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Source by John Paul Gillespie

Types of Newsletters and Their Content

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Want to write a newsletter? There are three main types of newsletters in this publication, each one with content and features that are tailored to their specific audiences.

The Company Newsletter

Many offices have a company newsletter, which they use to keep employees abreast about new information and developments about the business. Done right (and proofed with a good copywriting software), they help employees come up with a sense of shared purpose, helping build morale.

What kinds of things find their way into company newsletters? The range of content includes news, profiles and features that celebrate both the business and their employees, along with the larger industry they belong to, their partners and other related topics.

The Consumer Newsletter

Ever bought a product signed some forms and suddenly began receiving newsletters in the mail? Chances are, you signed up for a consumer newsletter, a publication put out by companies intended specifically for their current customers.

When producing a consumer newsletter, you have to keep in mind that your readers are your customers. As such, you will need to write about things that they will be interested in – if the newsletter is from a sporting goods store, for instance, you can include new sports-related product releases, celebrity athletes, local and international sporting events and consumer reports.

The Organization Newsletter

Organization newsletters function much like company newsletters. In fact, they have many overlapping qualities, since “organizations” are a broad concept that can include companies. Generally, though, this term is used to refer to publications produced by profitless groups, directed towards members, potential members and their sponsors. Content can be much the same as company newsletters, with an additional bent on selling the virtues of an organization.

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Source by Jane Sumerset

How to Be a Niche Expert – 6 Tips for You to Stay Successful in Freelance Writing

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Freelance writing offers many niche areas to select. Going by your passion, interest and skills, starting off is much easier. Having your own blog and developing various blog post ideas for publishing, sets you to achieve mastery. However, it does not end there. Because, you need to constantly publish articles to advertise and market your expertise.

How to describe expertise

Familiarity in writing does not count for customers as expert writing levels are growing in demand. If you have worked through many articles extensively that convey your knowledge and authority over a topic, you are assured of winning contracts.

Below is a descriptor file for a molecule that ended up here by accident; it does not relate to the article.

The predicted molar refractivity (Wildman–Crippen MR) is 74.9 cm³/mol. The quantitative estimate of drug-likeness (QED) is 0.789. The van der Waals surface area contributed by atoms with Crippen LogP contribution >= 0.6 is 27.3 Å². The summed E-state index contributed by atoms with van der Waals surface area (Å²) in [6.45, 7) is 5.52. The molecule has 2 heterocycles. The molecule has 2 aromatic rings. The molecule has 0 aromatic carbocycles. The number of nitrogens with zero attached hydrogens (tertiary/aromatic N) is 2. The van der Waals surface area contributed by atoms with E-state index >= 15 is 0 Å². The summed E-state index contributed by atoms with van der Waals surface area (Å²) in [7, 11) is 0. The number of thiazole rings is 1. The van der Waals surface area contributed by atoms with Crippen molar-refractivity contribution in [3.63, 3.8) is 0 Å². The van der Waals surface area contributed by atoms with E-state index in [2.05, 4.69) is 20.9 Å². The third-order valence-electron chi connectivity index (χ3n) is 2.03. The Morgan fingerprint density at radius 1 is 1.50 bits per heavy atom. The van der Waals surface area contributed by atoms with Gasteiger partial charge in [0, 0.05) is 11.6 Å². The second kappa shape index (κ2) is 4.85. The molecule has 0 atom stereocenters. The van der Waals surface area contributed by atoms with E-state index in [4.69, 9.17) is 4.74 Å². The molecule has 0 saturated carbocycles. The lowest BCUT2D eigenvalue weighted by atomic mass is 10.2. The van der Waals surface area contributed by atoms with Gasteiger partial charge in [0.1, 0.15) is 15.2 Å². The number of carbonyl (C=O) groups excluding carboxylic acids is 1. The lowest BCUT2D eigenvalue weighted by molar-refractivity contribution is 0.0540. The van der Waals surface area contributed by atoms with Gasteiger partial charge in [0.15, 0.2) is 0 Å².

Another aspect that signifies your expertise is the comment section. The views, likes, shares and discussions from readers confirm that you have mastered the niche.

Keep your style unique, interesting and follow the industry jargon along with SEO keywords.

How many articles to publish

Publish unlimitedly. Find as many sources as you can while ensuring that you deliver quality content. In fact, many small business owners keep a practice to publish articles to have dominion over running a successful business. Maintain a content calendar and record titles in excel sheet.

Use Headline analyzer

Get high score for title. This is very important to drive traffic. It need to have most compelling words and emotion to derive clicks. Score anywhere between 70 to 80 or more promises guaranteed views. Further, it grows interaction and content engagement.

Submit website / blog to directories

There are few directories that index URLs for free. Social submission sites like free submission, Anoox, add more traffic etc, welcome more links for submission. This is one strategy to invite traffic.

Link Building strategy

Take time to read the articles of other writers and appreciate good work. You get a link back to your website. That’s how you grow popular. Stay honest in your opinions and comments. Keep the motive of commenting as professional rather than being commercial. It really helps.

Build Network

Connecting with those in the same field, participating in social media groups and actively voicing your opinion fetches you more followers. As you grow popular, your expert areas are also revealed to your audiences. This is an assured way to grow your business.

Conclusion

While quality publishing takes maximum of your efforts for building expertise, there are also other segments available online that bring you a new foray for your brand marketing. It’s not hard. Just you need to begin and stay active online.